I would say that this kind of process has a couple of important potential outcomes. One is to be seriously at the table talking to policy makers about how to define and monitor the ACO movement, which was broadly and very scantily defined in legislation and is subject to HHS regulation. And it is also potentially a product offering for customers. We have to see if the market finds this attractive and creates demand.

CAPP: Has CMS indicated a willingness to use this program as kind of a tool for themselves for their Medicare Shared Savings programs and other initiatives?

Margolis:  I think that that’s still an open item. I’d say that there are a lot of discussions that go on between groups like NCQA and Joint Commission and the like that are trying to help establish a more uniform measurement system for all of these federal programs. NCQA has a history of being deemed as an accreditor for Medicare Advantage and in many states for Medicaid for meeting state regulations. All of that is still to be defined. I don’t believe that CMS or HHS is at that point yet. I think they’re still gathering information. They just released again the final rules on the Medicare Shared Savings program. But clearly the 33 quality metrics or quality and reporting metrics in the latest Medicare rules are closer aligned now to NCQA and HEDIS than they were.

CAPP:  Do you feel that the first level — level one ACO accreditation — is going to be difficult for providers to manage who are new to the accountable care world?

Margolis:  I don’t honestly think so. But hundreds or even thousands of medical homes have been certified now, and the physicians and physician groups that signed up for the medical home accreditation have found that the process was not daunting. I think these accreditation levels were designed to be more inclusive than exclusionary.

CAPP:  You said the ACO Accreditation process was kind of a “glide path.” Do you mean that the ACO criteria and all of the supporting information that NCQA will be offering will provide a framework to help these newly forming ACOs move forward?

Margolis: I generally think so. The joke out there is that ACO stands for Another Consulting Opportunity — there are thousands of consultants out there trying to explain how to be in an ACO. I think this is a framework that any organized system — integrated system or hospital driven system — can use to look at and start to assess “how many of these capabilities do we actually honestly think we have? Which ones do we need to build? How do we get from here to there?” I think to some degree it’s a learning and teaching tool as well.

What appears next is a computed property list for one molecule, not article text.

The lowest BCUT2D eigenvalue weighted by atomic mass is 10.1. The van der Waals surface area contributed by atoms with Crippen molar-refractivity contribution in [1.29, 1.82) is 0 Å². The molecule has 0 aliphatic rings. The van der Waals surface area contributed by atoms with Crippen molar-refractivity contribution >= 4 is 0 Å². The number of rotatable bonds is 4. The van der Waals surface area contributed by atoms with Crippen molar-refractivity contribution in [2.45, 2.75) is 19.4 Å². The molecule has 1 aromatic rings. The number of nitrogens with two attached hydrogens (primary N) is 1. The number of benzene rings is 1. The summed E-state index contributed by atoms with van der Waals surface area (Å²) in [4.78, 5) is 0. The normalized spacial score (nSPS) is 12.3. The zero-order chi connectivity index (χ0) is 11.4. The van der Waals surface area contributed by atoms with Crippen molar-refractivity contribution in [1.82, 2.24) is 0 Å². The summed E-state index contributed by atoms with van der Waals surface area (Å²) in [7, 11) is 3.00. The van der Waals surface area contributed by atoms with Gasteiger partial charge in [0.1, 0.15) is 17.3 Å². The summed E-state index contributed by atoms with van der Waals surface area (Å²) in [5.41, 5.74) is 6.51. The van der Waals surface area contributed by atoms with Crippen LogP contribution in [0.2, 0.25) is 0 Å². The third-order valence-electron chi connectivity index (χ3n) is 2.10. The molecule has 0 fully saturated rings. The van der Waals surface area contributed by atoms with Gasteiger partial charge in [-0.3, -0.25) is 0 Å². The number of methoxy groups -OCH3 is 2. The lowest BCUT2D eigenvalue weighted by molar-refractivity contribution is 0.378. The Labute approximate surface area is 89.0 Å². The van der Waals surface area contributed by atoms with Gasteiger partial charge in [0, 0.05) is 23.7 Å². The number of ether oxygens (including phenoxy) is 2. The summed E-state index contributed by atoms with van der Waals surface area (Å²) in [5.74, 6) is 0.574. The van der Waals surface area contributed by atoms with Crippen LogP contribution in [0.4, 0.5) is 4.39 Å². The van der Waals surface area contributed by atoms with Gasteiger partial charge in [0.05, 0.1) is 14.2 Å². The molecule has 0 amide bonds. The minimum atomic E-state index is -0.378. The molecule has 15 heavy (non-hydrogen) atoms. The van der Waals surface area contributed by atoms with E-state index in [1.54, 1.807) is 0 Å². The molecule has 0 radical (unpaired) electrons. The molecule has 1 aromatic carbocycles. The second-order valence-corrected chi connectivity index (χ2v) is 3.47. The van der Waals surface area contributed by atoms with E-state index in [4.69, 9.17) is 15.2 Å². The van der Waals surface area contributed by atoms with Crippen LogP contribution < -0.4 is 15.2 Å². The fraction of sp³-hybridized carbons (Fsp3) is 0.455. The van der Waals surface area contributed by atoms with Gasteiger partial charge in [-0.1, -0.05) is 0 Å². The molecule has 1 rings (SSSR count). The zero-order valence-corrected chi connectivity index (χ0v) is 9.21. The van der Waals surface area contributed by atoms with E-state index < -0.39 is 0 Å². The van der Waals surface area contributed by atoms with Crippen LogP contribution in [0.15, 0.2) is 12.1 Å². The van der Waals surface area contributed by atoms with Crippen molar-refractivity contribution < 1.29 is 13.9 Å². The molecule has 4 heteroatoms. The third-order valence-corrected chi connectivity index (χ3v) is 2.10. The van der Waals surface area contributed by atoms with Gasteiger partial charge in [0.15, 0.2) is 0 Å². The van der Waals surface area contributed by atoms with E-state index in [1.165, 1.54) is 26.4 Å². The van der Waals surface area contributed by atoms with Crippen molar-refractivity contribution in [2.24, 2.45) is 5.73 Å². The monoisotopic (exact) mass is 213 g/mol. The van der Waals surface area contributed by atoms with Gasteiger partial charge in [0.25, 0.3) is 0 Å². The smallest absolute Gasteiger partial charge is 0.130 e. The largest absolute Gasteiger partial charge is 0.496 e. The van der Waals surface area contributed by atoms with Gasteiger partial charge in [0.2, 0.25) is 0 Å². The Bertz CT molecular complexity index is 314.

I just want to say that the basic reason that many of us spend a lot of time trying to define the ACO space is because we are strong believers that coordinated care and population health management is an avenue towards improved care and quality for Americans. The Affordable Care Act legislation that was passed pushes us in that direction. The ACO concept and programs—federal and commercial — start to move more and more people in a direction that many of us believe is critical to improving the health and well being of our populations. The NCQA criteria support this. It supplies us with a unified set of standards that everybody can strive for and measure to see if we are doing the right things. We have a lot still to learn, but this is a good step forward for the public and for doctors looking for alternatives to a relatively inefficient and high cost fee-for-service system that we all live with now.